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Meniscus tears are another common underlying pathology that may lead to chronic knee effusion. These can occur with an acute injury, especially in younger athletes, but they can also be a result of chronic wear and tear over time, particularly in masters athletes. The meniscus acts as a joint stabilizer and shock absorber, so damage or prior surgery to remove a tear compromises the knee and contributes to the development of OA.

Chronic joint conditions may cause swelling in the back of the knee, known as a Baker’s cyst. Prepatellar bursitis can also occur as a chronic condition, particularly in individuals who frequently kneel.

If you are experiencing chronic swelling of the knee, it is important to consult with a healthcare professional to determine the underlying cause. Treatment may involve medications, physical therapy, or surgery, depending on the severity and cause of the swelling.

How to Fix Your Swollen Knee

See a Doctor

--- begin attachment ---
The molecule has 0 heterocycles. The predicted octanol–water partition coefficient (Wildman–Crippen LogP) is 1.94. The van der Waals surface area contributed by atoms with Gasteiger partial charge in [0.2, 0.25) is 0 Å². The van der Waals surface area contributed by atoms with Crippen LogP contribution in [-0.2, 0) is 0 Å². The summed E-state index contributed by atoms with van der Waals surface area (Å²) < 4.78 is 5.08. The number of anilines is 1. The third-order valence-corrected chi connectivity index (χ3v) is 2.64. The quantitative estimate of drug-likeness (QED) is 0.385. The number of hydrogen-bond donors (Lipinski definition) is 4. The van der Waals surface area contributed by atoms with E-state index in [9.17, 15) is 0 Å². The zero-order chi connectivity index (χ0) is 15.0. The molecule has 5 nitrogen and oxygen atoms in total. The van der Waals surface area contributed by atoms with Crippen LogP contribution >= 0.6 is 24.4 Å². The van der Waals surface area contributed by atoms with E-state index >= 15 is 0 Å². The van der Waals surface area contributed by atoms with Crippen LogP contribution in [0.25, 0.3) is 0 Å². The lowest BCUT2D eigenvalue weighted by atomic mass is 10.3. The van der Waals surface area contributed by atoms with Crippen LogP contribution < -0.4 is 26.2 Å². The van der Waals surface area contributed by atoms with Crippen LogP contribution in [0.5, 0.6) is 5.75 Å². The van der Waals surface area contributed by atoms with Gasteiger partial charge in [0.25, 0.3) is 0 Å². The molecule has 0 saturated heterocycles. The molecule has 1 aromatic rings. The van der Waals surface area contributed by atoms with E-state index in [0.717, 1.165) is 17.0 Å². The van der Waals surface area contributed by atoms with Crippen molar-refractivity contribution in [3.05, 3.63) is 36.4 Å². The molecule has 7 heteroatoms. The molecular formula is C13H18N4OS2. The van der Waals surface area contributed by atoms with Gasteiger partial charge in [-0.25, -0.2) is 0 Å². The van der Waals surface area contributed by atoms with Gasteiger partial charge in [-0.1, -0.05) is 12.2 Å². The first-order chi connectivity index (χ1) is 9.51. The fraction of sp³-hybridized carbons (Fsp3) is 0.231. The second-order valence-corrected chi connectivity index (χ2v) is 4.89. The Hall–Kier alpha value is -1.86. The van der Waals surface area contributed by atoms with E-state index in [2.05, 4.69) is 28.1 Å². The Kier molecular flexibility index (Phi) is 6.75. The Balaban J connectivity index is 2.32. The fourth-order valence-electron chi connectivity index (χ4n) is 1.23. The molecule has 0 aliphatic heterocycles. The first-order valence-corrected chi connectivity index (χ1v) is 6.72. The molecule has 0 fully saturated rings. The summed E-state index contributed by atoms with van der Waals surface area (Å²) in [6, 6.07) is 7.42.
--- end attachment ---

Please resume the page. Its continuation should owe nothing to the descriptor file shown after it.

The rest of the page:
If you have a swollen knee, it is important to see a doctor. A physician can help determine the cause of the swelling through physical examination, fluid analysis, or imaging tests such as MRIs or X-rays. This is especially important if the swelling is sudden or accompanied by fever, which can indicate septic arthritis. Other medical causes of knee joint swelling include gout or pseudogout, inflammatory arthritis, systemic diseases such as Lyme disease, cysts, or tumors. Proper diagnosis is important to determine if the issue is purely a localized, mechanical joint problem, or a symptom of an underlying systemic issue. Serious orthopedic issues that involve structural damage need to be promptly diagnosed and treated, sometimes surgically. Chronic issues such as osteoarthritis may also benefit from medical intervention, including hyaluronic acid injections that help to lubricate the knee.